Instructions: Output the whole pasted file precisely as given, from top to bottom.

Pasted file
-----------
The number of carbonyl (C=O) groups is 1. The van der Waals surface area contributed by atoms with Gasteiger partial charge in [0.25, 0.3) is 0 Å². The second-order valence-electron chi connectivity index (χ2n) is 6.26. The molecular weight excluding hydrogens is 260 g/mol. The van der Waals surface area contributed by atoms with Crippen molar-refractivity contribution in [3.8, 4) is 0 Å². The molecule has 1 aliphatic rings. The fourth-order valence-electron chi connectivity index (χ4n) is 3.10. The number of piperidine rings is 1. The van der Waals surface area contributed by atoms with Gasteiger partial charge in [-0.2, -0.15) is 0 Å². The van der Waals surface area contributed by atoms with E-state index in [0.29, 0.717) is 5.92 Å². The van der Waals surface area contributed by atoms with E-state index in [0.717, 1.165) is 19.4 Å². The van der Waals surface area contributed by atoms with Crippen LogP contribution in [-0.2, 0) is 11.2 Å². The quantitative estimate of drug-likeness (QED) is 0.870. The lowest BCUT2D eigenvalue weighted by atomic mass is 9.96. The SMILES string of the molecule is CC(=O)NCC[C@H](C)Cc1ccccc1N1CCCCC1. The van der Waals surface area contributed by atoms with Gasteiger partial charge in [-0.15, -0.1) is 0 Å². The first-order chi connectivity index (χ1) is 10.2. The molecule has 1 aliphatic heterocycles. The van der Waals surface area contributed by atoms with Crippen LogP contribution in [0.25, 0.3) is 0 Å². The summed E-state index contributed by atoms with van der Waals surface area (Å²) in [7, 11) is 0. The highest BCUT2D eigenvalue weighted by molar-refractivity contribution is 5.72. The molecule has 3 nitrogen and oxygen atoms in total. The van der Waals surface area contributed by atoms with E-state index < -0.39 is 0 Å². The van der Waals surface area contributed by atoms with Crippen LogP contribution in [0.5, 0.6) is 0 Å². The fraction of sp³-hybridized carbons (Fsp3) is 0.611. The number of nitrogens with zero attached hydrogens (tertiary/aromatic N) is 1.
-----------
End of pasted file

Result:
The number of carbonyl (C=O) groups is 1. The van der Waals surface area contributed by atoms with Gasteiger partial charge in [0.25, 0.3) is 0 Å². The second-order valence-electron chi connectivity index (χ2n) is 6.26. The molecular weight excluding hydrogens is 260 g/mol. The van der Waals surface area contributed by atoms with Crippen molar-refractivity contribution in [3.8, 4) is 0 Å². The molecule has 1 aliphatic rings. The fourth-order valence-electron chi connectivity index (χ4n) is 3.10. The number of piperidine rings is 1. The van der Waals surface area contributed by atoms with Gasteiger partial charge in [-0.2, -0.15) is 0 Å². The van der Waals surface area contributed by atoms with E-state index in [0.29, 0.717) is 5.92 Å². The van der Waals surface area contributed by atoms with E-state index in [0.717, 1.165) is 19.4 Å². The van der Waals surface area contributed by atoms with Crippen LogP contribution in [-0.2, 0) is 11.2 Å². The quantitative estimate of drug-likeness (QED) is 0.870. The lowest BCUT2D eigenvalue weighted by atomic mass is 9.96. The SMILES string of the molecule is CC(=O)NCC[C@H](C)Cc1ccccc1N1CCCCC1. The van der Waals surface area contributed by atoms with Gasteiger partial charge in [-0.15, -0.1) is 0 Å². The first-order chi connectivity index (χ1) is 10.2. The molecule has 1 aliphatic heterocycles. The van der Waals surface area contributed by atoms with Crippen LogP contribution in [0.25, 0.3) is 0 Å². The summed E-state index contributed by atoms with van der Waals surface area (Å²) in [7, 11) is 0. The highest BCUT2D eigenvalue weighted by molar-refractivity contribution is 5.72. The molecule has 3 nitrogen and oxygen atoms in total. The van der Waals surface area contributed by atoms with E-state index < -0.39 is 0 Å². The van der Waals surface area contributed by atoms with Crippen LogP contribution in [0.5, 0.6) is 0 Å². The fraction of sp³-hybridized carbons (Fsp3) is 0.611. The number of nitrogens with zero attached hydrogens (tertiary/aromatic N) is 1.